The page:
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Blow ye the trumpet in Zion, and sound an alarm in my holy mountain: let all the inhabitants of the land tremble:

for the day of the LORD cometh, for it is nigh at hand, Joel 2:1.

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Monday, 7 January 2019

Rome's Counter-Reformation Tactics #6 Indoctrination - Baroque Art

Over the centuries, since 1517, Rome has employed many different tactics and strategies. Sometimes she has been like a ravenous wild beast devouring all before her. At other times she has been as subtle as the devil himself in administering the wine of her fornication to deceive gullible Protestants. All with the aim of destroying and reversing the Protestant Reformation.

Strategy Six - Indoctrination - Baroque Art.
Romanism decided at the time of the Council of Trent that the 'Arts' should be employed to combat the spread of Protestant truth. Included in the degrees of the Council of Trent were pronouncements on the use of the 'Arts' for religious purposes. After all, the Catholic Church was a leading 'Arts' patron across much of Europe. Areas where Catholicism predominated, such as, architecture and painting, and to a lesser extent music, would be used to reflect Counter-Reformation goals.

The 'Arts' it was degreed should therefore propagate the beliefs and practices of the Church. To the fore in this strategy were individuals such as Ignatius of Loyola, Teresa of Avila, John of the Cross, Francis de Sales and Philip Neri.

'Catholic Biblical Art' was therefore developed to highlight the theological differences between Roman Catholicism and Protestantism, by focusing on the mysteries of the faith, as well as the roles of the Virgin Mary and the Saints.

Romish Principles
A number of specific principles featured in this attempt to counter the Reformation:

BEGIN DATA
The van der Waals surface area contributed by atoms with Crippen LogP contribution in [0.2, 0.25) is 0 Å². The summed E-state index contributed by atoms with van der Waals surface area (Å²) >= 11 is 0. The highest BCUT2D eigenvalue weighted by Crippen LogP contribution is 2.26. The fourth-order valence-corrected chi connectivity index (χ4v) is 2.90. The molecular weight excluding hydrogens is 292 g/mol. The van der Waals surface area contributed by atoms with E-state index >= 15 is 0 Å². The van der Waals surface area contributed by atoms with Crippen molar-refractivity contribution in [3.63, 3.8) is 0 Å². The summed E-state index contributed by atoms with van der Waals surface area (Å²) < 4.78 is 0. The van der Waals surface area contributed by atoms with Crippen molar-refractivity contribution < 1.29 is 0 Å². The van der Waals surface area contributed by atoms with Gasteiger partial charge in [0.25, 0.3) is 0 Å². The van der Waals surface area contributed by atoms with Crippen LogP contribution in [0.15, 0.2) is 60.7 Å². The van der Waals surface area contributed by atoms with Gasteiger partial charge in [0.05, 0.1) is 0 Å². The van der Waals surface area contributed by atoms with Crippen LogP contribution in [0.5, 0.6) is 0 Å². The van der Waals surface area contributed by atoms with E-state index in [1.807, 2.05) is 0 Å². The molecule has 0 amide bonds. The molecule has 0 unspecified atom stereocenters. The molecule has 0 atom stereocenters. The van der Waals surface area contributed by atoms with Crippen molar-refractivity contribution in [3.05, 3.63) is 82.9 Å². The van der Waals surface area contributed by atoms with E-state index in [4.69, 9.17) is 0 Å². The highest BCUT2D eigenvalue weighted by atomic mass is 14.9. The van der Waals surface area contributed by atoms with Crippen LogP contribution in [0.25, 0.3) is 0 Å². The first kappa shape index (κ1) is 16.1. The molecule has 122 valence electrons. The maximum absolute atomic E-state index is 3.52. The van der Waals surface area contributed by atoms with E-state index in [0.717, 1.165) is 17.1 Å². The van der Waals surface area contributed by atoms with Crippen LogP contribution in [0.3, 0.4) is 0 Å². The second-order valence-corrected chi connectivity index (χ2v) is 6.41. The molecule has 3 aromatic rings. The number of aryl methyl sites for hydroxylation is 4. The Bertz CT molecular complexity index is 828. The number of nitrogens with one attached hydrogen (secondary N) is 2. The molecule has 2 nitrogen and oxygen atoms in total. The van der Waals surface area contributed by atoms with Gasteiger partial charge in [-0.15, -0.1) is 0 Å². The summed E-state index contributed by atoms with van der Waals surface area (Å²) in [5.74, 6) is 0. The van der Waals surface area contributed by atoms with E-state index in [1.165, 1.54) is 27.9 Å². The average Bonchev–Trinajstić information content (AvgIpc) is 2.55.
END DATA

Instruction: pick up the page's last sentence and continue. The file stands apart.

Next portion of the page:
1. Artists should focus on the distinctive aspects of Catholic dogma, including: The Immaculate Conception, The Annunciation of the Virgin, The Transfiguration of Christ, and others. Also, any explicit portrayal of Christ's suffering and agony on the Cross was deemed to be especially uplifting, and also served to illustrate the Catholic doctrine of Transubstantiation in the Eucharist.

The roles of the Virgin Mary, the Saints and the Sacraments were also a distinctive feature of Catholicism and were to be illustrated accordingly. To combat Protestant attacks on the saints and Mary, artists were to focus explicitly on the Virgin Mary. Mary's innocence, kindness, and mourning for Christ were to be depicted. 

2. This new form of 'Catholic Art' should encourage piety, obedience, praise, and humbleness, thus artists should paint and sculpt scenes of appropriate spiritual intensity. 

3. So that paintings and statues were as understandable and as relevant to ordinary people, as possible, this form of 'Art' was to be powerful, direct and compelling in its narrative presentation, and should be rendered in a clear, accurate fashion, without unnecessary or imaginary embellishments. 

Baroque Era of Art
This use of the 'Arts' developed what became known as the Baroque era where realism and emotion dominated art style. The goal was part of the Counter-Reformation strategy. In Rome with the likes of Bernini and in Flanders with Peter Paul Rubens, the aim was was to restore Catholicism's predominance and centrality. Some painters, such as Federico Barocci (1526-1612) changed their style of painting to comply with the Council of Trent.

Rome used ‘Baroque Art’ to portray the power and spirituality of the Roman Church as a force for good, and reinforced Romish doctrine in the mind of adherents. These works of art could be viewed by all in churches, cathedrals, and other public places. The style began around 1600 in Rome and  Italy, and soon spread to most of Europe.

The Baroque period saw an artistic style developed that used exaggerated motion and clear, easily interpreted detail to produce drama, tension, exuberance, and grandeur in sculpture, painting, architecture, literature, dance, theatre, and music.

Strategy Enacted
Aided and abetted by the newly-formed Jesuit order, this desire to counter the Reformation and revitalise Catholicism across Europe saw the Roman Church begin commissioning new architecture, works of altarpiece art, mostly large-scale oil paintings, inspirational church fresco paintings, and major pieces of ecclesiastical sculpture and wood carving. 

These techniques were employed throughout Europe, especially in areas like France, southern Germany, the Netherlands, Poland, Bohemia and Hungary. 

Thus Rome sought to make an impression on the minds of her adherents by visual arts rather than by the preaching of the Gospel. Just another in a long line of schemes to counter the Reformation.

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